1. #! / usr / bin / env python3 
  2.  
  3. word = input ("Enter a word:") 
  4.  
  5. if the word is "apple": 
  6. print ("Stop and set fire") 
  7. the rest: 
  8. print ("Everything is fine") 

2. GO

Trivial, handled, but incredibly fast. Go to the language for serverless backends, if you are as disgusted with node.js as I am. Small snippet:

  1. mai package 
Keep reading

It varies a lot from person to person, but let's give it a GO (pun intended) from easiest to hardest. Only current and common languages ​​count:

1. Python

Easy to learn, great support for everything, directly and intentionally states. It basically looks like English, if you see it. Little snippet to demonstrate:

  1. #! / usr / bin / env python3 
  2.  
  3. word = input ("Enter a word:") 
  4.  
  5. if the word is "apple": 
  6. print ("Stop and set fire") 
  7. the rest: 
  8. print ("Everything is fine") 

2. GO

Trivial, handled, but incredibly fast. Go to the language for serverless backends, if you are as disgusted with node.js as I am. Small snippet:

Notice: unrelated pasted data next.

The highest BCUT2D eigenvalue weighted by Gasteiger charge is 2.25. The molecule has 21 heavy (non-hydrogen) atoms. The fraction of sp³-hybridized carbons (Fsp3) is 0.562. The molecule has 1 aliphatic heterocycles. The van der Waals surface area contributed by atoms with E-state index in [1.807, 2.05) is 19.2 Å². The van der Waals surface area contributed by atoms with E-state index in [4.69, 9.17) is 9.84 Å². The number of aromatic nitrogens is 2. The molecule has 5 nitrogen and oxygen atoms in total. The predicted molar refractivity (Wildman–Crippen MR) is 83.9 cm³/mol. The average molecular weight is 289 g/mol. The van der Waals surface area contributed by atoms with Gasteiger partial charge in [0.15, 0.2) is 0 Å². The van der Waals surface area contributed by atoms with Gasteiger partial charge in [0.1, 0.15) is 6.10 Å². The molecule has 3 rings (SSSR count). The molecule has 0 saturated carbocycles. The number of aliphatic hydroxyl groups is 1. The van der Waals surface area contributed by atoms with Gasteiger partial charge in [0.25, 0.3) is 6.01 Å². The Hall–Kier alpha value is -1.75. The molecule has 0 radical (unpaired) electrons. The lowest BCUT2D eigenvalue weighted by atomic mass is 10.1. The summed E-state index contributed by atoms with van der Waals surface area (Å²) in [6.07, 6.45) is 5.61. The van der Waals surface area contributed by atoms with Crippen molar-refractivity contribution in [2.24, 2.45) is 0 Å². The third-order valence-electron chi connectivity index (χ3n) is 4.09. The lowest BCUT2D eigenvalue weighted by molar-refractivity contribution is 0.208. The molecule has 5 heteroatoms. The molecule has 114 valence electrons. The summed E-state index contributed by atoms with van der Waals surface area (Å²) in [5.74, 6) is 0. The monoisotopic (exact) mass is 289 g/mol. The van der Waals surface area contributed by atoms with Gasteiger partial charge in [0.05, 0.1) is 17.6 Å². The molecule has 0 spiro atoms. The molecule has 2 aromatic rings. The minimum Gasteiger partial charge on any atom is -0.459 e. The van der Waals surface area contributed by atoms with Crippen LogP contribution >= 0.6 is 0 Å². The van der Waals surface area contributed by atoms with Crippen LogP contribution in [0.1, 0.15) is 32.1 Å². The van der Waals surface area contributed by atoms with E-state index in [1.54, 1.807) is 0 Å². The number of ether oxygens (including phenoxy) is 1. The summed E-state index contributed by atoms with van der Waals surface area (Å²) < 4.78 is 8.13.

1. main package 
  2. import "fmt" 
  3.  
  4. func fib (n uint) uint { 
  5. if n == 0 || n == 1 { 
  6. return n 
  7. }  
  8. the rest { 
  9. return fib (n-1) + fib (n-2) 
  10. func main () { 
  11. n: = uint (10) 
  12. fmt.Println (fib (n)) 
  13. // src: https://gist.github.com/shockalotti/d29021387e8bb3875d28 

3. Javascript / Node.js

Web developers genuinely think that Javascript has a place on our desktops, servers, and wherever else they lay their hands. They think so for a very simple reason: it's incredibly fast and easy to develop something in js. It's not the most efficient, it's not the most attractive, but it works anyway.

  1. function isPalindrome (str) {